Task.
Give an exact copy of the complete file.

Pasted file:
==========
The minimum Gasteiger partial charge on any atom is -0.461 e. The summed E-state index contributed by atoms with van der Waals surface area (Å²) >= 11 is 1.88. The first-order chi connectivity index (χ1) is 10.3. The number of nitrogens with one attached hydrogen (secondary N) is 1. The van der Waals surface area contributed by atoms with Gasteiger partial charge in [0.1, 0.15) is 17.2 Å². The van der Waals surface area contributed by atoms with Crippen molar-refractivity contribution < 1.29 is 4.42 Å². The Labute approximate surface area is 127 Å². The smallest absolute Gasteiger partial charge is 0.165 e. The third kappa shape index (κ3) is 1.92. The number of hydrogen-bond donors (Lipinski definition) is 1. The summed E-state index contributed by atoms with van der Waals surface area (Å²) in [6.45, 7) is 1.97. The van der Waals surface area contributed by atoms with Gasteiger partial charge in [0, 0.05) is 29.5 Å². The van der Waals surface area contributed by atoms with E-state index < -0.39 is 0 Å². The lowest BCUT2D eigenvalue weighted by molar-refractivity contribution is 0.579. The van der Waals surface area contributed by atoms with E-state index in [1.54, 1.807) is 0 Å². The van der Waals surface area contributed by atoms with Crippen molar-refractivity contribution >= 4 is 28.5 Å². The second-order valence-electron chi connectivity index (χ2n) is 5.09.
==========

The minimum Gasteiger partial charge on any atom is -0.461 e. The summed E-state index contributed by atoms with van der Waals surface area (Å²) >= 11 is 1.88. The first-order chi connectivity index (χ1) is 10.3. The number of nitrogens with one attached hydrogen (secondary N) is 1. The van der Waals surface area contributed by atoms with Gasteiger partial charge in [0.1, 0.15) is 17.2 Å². The van der Waals surface area contributed by atoms with Crippen molar-refractivity contribution < 1.29 is 4.42 Å². The Labute approximate surface area is 127 Å². The smallest absolute Gasteiger partial charge is 0.165 e. The third kappa shape index (κ3) is 1.92. The number of hydrogen-bond donors (Lipinski definition) is 1. The summed E-state index contributed by atoms with van der Waals surface area (Å²) in [6.45, 7) is 1.97. The van der Waals surface area contributed by atoms with Gasteiger partial charge in [0, 0.05) is 29.5 Å². The van der Waals surface area contributed by atoms with E-state index < -0.39 is 0 Å². The lowest BCUT2D eigenvalue weighted by molar-refractivity contribution is 0.579. The van der Waals surface area contributed by atoms with E-state index in [1.54, 1.807) is 0 Å². The van der Waals surface area contributed by atoms with Crippen molar-refractivity contribution >= 4 is 28.5 Å². The second-order valence-electron chi connectivity index (χ2n) is 5.09.